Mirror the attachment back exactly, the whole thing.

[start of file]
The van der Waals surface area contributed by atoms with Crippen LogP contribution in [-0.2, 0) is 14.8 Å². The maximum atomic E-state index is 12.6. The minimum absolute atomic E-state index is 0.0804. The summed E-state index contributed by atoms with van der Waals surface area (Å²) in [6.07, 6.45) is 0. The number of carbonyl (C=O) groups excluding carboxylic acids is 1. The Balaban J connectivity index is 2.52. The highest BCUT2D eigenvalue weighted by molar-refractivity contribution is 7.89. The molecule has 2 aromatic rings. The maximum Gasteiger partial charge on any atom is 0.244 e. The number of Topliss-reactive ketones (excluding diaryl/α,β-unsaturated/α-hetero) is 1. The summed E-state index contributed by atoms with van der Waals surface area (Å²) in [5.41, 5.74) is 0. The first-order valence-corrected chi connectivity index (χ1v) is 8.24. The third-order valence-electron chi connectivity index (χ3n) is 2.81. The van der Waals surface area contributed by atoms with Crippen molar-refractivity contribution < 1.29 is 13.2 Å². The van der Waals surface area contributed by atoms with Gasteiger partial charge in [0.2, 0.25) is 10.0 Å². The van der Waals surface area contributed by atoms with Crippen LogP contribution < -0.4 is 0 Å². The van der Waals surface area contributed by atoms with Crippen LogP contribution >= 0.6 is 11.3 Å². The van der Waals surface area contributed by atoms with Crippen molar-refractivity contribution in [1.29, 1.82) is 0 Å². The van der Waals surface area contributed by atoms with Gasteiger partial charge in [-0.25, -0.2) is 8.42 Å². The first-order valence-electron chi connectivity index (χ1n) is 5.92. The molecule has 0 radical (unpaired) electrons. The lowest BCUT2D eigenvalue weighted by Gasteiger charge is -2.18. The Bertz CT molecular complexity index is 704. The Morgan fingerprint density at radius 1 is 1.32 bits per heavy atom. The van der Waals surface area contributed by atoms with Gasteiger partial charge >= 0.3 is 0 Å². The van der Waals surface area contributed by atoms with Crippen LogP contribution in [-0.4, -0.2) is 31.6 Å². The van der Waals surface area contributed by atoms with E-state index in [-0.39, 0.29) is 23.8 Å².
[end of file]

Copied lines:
The van der Waals surface area contributed by atoms with Crippen LogP contribution in [-0.2, 0) is 14.8 Å². The maximum atomic E-state index is 12.6. The minimum absolute atomic E-state index is 0.0804. The summed E-state index contributed by atoms with van der Waals surface area (Å²) in [6.07, 6.45) is 0. The number of carbonyl (C=O) groups excluding carboxylic acids is 1. The Balaban J connectivity index is 2.52. The highest BCUT2D eigenvalue weighted by molar-refractivity contribution is 7.89. The molecule has 2 aromatic rings. The maximum Gasteiger partial charge on any atom is 0.244 e. The number of Topliss-reactive ketones (excluding diaryl/α,β-unsaturated/α-hetero) is 1. The summed E-state index contributed by atoms with van der Waals surface area (Å²) in [5.41, 5.74) is 0. The first-order valence-corrected chi connectivity index (χ1v) is 8.24. The third-order valence-electron chi connectivity index (χ3n) is 2.81. The van der Waals surface area contributed by atoms with Crippen molar-refractivity contribution < 1.29 is 13.2 Å². The van der Waals surface area contributed by atoms with Gasteiger partial charge in [0.2, 0.25) is 10.0 Å². The van der Waals surface area contributed by atoms with Crippen LogP contribution < -0.4 is 0 Å². The van der Waals surface area contributed by atoms with Crippen LogP contribution >= 0.6 is 11.3 Å². The van der Waals surface area contributed by atoms with Crippen molar-refractivity contribution in [1.29, 1.82) is 0 Å². The van der Waals surface area contributed by atoms with Gasteiger partial charge in [-0.25, -0.2) is 8.42 Å². The first-order valence-electron chi connectivity index (χ1n) is 5.92. The molecule has 0 radical (unpaired) electrons. The lowest BCUT2D eigenvalue weighted by Gasteiger charge is -2.18. The Bertz CT molecular complexity index is 704. The Morgan fingerprint density at radius 1 is 1.32 bits per heavy atom. The van der Waals surface area contributed by atoms with Gasteiger partial charge >= 0.3 is 0 Å². The van der Waals surface area contributed by atoms with Crippen LogP contribution in [-0.4, -0.2) is 31.6 Å². The van der Waals surface area contributed by atoms with E-state index in [-0.39, 0.29) is 23.8 Å².